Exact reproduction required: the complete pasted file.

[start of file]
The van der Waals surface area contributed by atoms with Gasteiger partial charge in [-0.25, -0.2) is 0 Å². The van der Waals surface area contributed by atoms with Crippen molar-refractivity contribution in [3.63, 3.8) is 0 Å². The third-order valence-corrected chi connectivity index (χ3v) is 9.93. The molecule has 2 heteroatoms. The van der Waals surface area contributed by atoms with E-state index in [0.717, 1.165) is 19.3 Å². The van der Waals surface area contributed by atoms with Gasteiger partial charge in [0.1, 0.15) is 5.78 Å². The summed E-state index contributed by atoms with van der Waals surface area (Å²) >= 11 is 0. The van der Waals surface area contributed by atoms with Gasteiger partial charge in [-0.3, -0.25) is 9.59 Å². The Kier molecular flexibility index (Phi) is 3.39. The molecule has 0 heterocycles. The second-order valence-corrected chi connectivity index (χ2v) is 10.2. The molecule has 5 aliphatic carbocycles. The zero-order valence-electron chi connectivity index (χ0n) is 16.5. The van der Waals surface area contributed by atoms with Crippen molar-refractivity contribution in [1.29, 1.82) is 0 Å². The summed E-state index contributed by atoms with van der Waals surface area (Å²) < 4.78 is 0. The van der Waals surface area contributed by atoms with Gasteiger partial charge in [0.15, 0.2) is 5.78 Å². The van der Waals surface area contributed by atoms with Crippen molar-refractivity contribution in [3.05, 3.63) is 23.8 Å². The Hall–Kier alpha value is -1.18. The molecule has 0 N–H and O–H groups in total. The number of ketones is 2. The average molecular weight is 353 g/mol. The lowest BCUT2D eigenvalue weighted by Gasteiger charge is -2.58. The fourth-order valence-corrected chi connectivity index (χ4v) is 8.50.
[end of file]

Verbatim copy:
The van der Waals surface area contributed by atoms with Gasteiger partial charge in [-0.25, -0.2) is 0 Å². The van der Waals surface area contributed by atoms with Crippen molar-refractivity contribution in [3.63, 3.8) is 0 Å². The third-order valence-corrected chi connectivity index (χ3v) is 9.93. The molecule has 2 heteroatoms. The van der Waals surface area contributed by atoms with E-state index in [0.717, 1.165) is 19.3 Å². The van der Waals surface area contributed by atoms with Gasteiger partial charge in [0.1, 0.15) is 5.78 Å². The summed E-state index contributed by atoms with van der Waals surface area (Å²) >= 11 is 0. The van der Waals surface area contributed by atoms with Gasteiger partial charge in [-0.3, -0.25) is 9.59 Å². The Kier molecular flexibility index (Phi) is 3.39. The molecule has 0 heterocycles. The second-order valence-corrected chi connectivity index (χ2v) is 10.2. The molecule has 5 aliphatic carbocycles. The zero-order valence-electron chi connectivity index (χ0n) is 16.5. The van der Waals surface area contributed by atoms with Crippen molar-refractivity contribution in [1.29, 1.82) is 0 Å². The summed E-state index contributed by atoms with van der Waals surface area (Å²) < 4.78 is 0. The van der Waals surface area contributed by atoms with Gasteiger partial charge in [0.15, 0.2) is 5.78 Å². The van der Waals surface area contributed by atoms with Crippen molar-refractivity contribution in [3.05, 3.63) is 23.8 Å². The Hall–Kier alpha value is -1.18. The molecule has 0 N–H and O–H groups in total. The number of ketones is 2. The average molecular weight is 353 g/mol. The lowest BCUT2D eigenvalue weighted by Gasteiger charge is -2.58. The fourth-order valence-corrected chi connectivity index (χ4v) is 8.50.